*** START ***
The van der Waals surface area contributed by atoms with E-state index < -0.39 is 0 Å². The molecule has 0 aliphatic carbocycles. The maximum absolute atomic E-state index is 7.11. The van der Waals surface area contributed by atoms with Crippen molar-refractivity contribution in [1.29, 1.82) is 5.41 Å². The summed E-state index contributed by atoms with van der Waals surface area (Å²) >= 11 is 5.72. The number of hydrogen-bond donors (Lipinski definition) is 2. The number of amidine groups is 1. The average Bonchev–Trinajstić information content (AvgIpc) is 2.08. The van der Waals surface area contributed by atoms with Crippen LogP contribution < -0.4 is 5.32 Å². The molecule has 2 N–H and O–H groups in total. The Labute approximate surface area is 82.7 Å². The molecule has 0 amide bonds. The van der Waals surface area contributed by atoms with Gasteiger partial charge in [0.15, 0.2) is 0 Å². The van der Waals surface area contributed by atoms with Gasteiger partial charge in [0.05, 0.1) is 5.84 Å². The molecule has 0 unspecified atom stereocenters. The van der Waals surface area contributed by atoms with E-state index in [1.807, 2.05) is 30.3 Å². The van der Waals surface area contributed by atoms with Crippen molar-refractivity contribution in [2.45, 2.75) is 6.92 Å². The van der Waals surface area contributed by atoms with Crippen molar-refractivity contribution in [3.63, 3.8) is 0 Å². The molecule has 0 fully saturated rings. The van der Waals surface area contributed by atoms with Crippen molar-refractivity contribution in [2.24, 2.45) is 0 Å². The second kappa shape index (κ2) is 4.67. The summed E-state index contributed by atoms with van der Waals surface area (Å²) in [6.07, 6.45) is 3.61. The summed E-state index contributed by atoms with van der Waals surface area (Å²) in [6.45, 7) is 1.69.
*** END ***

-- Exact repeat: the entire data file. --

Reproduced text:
The van der Waals surface area contributed by atoms with E-state index < -0.39 is 0 Å². The molecule has 0 aliphatic carbocycles. The maximum absolute atomic E-state index is 7.11. The van der Waals surface area contributed by atoms with Crippen molar-refractivity contribution in [1.29, 1.82) is 5.41 Å². The summed E-state index contributed by atoms with van der Waals surface area (Å²) >= 11 is 5.72. The number of hydrogen-bond donors (Lipinski definition) is 2. The number of amidine groups is 1. The average Bonchev–Trinajstić information content (AvgIpc) is 2.08. The van der Waals surface area contributed by atoms with Crippen LogP contribution < -0.4 is 5.32 Å². The molecule has 2 N–H and O–H groups in total. The Labute approximate surface area is 82.7 Å². The molecule has 0 amide bonds. The van der Waals surface area contributed by atoms with Gasteiger partial charge in [0.15, 0.2) is 0 Å². The van der Waals surface area contributed by atoms with Gasteiger partial charge in [0.05, 0.1) is 5.84 Å². The molecule has 0 unspecified atom stereocenters. The van der Waals surface area contributed by atoms with E-state index in [1.807, 2.05) is 30.3 Å². The van der Waals surface area contributed by atoms with Crippen molar-refractivity contribution in [2.45, 2.75) is 6.92 Å². The van der Waals surface area contributed by atoms with Crippen molar-refractivity contribution in [3.63, 3.8) is 0 Å². The molecule has 0 fully saturated rings. The van der Waals surface area contributed by atoms with Crippen molar-refractivity contribution in [2.24, 2.45) is 0 Å². The second kappa shape index (κ2) is 4.67. The summed E-state index contributed by atoms with van der Waals surface area (Å²) in [6.07, 6.45) is 3.61. The summed E-state index contributed by atoms with van der Waals surface area (Å²) in [6.45, 7) is 1.69.